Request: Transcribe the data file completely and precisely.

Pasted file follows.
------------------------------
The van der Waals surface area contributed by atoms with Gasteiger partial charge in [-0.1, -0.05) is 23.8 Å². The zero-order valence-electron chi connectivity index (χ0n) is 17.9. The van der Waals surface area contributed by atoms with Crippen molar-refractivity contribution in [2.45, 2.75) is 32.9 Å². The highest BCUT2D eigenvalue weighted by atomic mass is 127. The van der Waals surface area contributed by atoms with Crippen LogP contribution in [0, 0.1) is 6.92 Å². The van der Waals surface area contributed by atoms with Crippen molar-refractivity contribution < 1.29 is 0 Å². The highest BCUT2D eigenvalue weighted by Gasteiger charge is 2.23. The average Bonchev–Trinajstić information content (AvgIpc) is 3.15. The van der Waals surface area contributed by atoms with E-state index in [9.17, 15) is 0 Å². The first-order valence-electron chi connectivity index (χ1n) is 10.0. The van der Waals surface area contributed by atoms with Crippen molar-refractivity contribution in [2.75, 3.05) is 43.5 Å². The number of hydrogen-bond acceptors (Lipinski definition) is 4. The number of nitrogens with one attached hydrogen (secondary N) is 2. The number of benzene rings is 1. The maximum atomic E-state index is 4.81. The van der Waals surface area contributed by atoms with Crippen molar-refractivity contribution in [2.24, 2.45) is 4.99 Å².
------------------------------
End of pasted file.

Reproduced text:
The van der Waals surface area contributed by atoms with Gasteiger partial charge in [-0.1, -0.05) is 23.8 Å². The zero-order valence-electron chi connectivity index (χ0n) is 17.9. The van der Waals surface area contributed by atoms with Crippen molar-refractivity contribution in [2.45, 2.75) is 32.9 Å². The highest BCUT2D eigenvalue weighted by atomic mass is 127. The van der Waals surface area contributed by atoms with Crippen LogP contribution in [0, 0.1) is 6.92 Å². The van der Waals surface area contributed by atoms with Crippen molar-refractivity contribution < 1.29 is 0 Å². The highest BCUT2D eigenvalue weighted by Gasteiger charge is 2.23. The average Bonchev–Trinajstić information content (AvgIpc) is 3.15. The van der Waals surface area contributed by atoms with E-state index in [9.17, 15) is 0 Å². The first-order valence-electron chi connectivity index (χ1n) is 10.0. The van der Waals surface area contributed by atoms with Crippen molar-refractivity contribution in [2.75, 3.05) is 43.5 Å². The number of hydrogen-bond acceptors (Lipinski definition) is 4. The number of nitrogens with one attached hydrogen (secondary N) is 2. The number of benzene rings is 1. The maximum atomic E-state index is 4.81. The van der Waals surface area contributed by atoms with Crippen molar-refractivity contribution in [2.24, 2.45) is 4.99 Å².